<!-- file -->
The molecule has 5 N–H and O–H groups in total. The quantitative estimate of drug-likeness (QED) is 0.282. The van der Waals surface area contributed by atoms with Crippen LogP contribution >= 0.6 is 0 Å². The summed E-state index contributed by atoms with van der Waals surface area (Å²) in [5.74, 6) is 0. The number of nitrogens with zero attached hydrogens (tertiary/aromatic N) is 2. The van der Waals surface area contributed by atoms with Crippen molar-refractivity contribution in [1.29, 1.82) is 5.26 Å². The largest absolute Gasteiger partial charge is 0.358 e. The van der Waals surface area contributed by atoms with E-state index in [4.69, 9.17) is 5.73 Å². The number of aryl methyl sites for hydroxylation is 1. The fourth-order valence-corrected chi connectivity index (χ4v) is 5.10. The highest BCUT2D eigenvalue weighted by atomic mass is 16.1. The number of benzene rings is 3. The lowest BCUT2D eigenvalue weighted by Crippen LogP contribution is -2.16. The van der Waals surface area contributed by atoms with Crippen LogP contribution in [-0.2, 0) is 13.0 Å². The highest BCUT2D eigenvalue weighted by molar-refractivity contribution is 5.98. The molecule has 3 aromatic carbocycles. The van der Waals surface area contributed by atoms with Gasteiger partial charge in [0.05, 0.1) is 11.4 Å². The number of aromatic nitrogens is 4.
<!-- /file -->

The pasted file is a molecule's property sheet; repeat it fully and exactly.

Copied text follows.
The molecule has 5 N–H and O–H groups in total. The quantitative estimate of drug-likeness (QED) is 0.282. The van der Waals surface area contributed by atoms with Crippen LogP contribution >= 0.6 is 0 Å². The summed E-state index contributed by atoms with van der Waals surface area (Å²) in [5.74, 6) is 0. The number of nitrogens with zero attached hydrogens (tertiary/aromatic N) is 2. The van der Waals surface area contributed by atoms with Crippen molar-refractivity contribution in [1.29, 1.82) is 5.26 Å². The largest absolute Gasteiger partial charge is 0.358 e. The van der Waals surface area contributed by atoms with E-state index in [4.69, 9.17) is 5.73 Å². The number of aryl methyl sites for hydroxylation is 1. The fourth-order valence-corrected chi connectivity index (χ4v) is 5.10. The highest BCUT2D eigenvalue weighted by atomic mass is 16.1. The number of benzene rings is 3. The lowest BCUT2D eigenvalue weighted by Crippen LogP contribution is -2.16. The van der Waals surface area contributed by atoms with Crippen LogP contribution in [-0.2, 0) is 13.0 Å². The highest BCUT2D eigenvalue weighted by molar-refractivity contribution is 5.98. The molecule has 3 aromatic carbocycles. The van der Waals surface area contributed by atoms with Gasteiger partial charge in [0.05, 0.1) is 11.4 Å². The number of aromatic nitrogens is 4.